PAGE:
News that Apple has joined the Wireless Power Consortium is the clearest evidence yet that the company plans to bring cable-free charging to its next iPhone, due on sale later in 2017.
Wireless charging is already offered by some competing handsets, such as the Samsung Galaxy S7 and S7 Edge, but the technology is yet to go fully mainstream in the same way other wireless standards like Bluetooth and Wi-Fi did during the smartphone's formative years.
It was thought until recently that Apple was reluctant to join the Consortium and begin working with the technology until power could be transmitted over long distances, and not merely between a charging pad and the phone itself. But the company's position may be about to change, so let us explain what wireless charging is and what it could mean for the next iPhone.
What is wireless charging?
Quite a simple one, this. The technology allows gadgets like smartphones to be recharged without any cables being attached. Instead, electricity passes into the phone when it is placed onto a special pad or charging mat, which is often sold as an optional extra. Charging wirelessly is usually slower than via a cable, but it can be more convenient and causes less clutter on desks and bedside tables.
How does it work?
Also known as inductive charging, the system uses two coils of copper wire, one in the phone and one in the charging pad. A fluctuating electromagnetic field is then created by passing alternating current through the coil of the charging pad. When the coil inside the smartphone is placed inside this electromagnetic field a current is induced in the coil, which charges the battery.
For the user this means no more than plugging the charging pad into a wall socket and placing their phone on the pad. Charging then starts automatically and keeps the battery full until removed, just like when the phone is plugged in.
Is it available now?
Yes, but only a small number of handsets. Currently, the Samsung Galaxy S7 and S7 Edge (and S6 and S6 Edge), as well as the Nexus 4, 5, 6 and 7 by Google and the Microsoft Lumia 950 and 950 XL offer wireless charging out of the box. You will notice how Google dropped the feature for the Nexus 5X and 6P, and its recent Pixel phone.
These phones all have wireless charging built in. Others, which mostly came to market a couple of years ago, featured wireless charging pads on the inside of their rear covers, or as part of an additional accessory, like a case.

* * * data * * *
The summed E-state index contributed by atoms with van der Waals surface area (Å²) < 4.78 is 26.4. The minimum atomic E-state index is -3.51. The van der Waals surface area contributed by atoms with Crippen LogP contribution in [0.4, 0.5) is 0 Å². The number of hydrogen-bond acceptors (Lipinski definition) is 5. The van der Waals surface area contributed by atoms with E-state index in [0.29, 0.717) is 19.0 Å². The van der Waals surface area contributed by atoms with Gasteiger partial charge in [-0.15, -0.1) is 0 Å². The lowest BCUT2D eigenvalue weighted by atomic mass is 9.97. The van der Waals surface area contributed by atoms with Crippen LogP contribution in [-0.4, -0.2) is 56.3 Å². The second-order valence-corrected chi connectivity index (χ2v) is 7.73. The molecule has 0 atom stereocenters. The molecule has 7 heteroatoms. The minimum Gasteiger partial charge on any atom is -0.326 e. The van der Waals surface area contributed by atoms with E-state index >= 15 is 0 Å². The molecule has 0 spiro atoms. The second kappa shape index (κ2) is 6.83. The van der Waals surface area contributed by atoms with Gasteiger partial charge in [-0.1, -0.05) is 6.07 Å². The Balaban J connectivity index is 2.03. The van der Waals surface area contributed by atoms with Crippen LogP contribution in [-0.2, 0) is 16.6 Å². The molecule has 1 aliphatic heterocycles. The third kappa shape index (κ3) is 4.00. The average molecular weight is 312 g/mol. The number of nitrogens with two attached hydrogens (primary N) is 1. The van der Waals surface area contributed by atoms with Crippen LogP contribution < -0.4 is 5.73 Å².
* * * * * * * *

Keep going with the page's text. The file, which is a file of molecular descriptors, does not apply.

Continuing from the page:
A third option is to buy a case or accessory which plugs into the phone's charging port and itself includes a wireless charging coil, but this is a clunk solution and certainly not what Apple is aiming for with the iPhone.
Is every wireless charger the same?
Broadly speaking, yes. Wireless or inductive charging works in just about the same way on every charger. But there are two competing standards to be aware of. The most common, called Qi, can be found integrated into some Ikea furniture and in tables at McDonald's restaurants. Powerbank, meanwhile, is a second standard which is available in Starbucks.
How will Apple make wireless charging better?
Wireless charging on a future iPhone would give the technology the mass-market appeal it needs. That isn't to say Samsung hasn't already got the ball rolling with the Galaxy S7, but with the removal of the headphone jack year and potentially the charging cable in 2017, a truly wireless iPhone will be a major industry talking point.
It is no secret that Apple's dream is to have an iPhone which can be charged from across a room. No need to rest it on a charging pad; instead, the phone's battery could be refilled several meters from the charger. This may sound like science fiction, or potentially rather dangerous, but it is in fact real.
A Ukrainian startup called XE announced in late 2015 that it has developed the technology to recharge a smartphone from up to five meters (16 feet) away. A phone case 3mm thick is required for now, but Apple with its enormous budget could plausibly take the technology on and remove the need for an accessory. A Bloomberg report published in January 2016 claimed Apple is doing just that, developing a way to charge an iPhone from across the room - and the report said the technology could be ready in 2017.
With the next iPhone expected later in 2017, we have around seven months to wait to find out.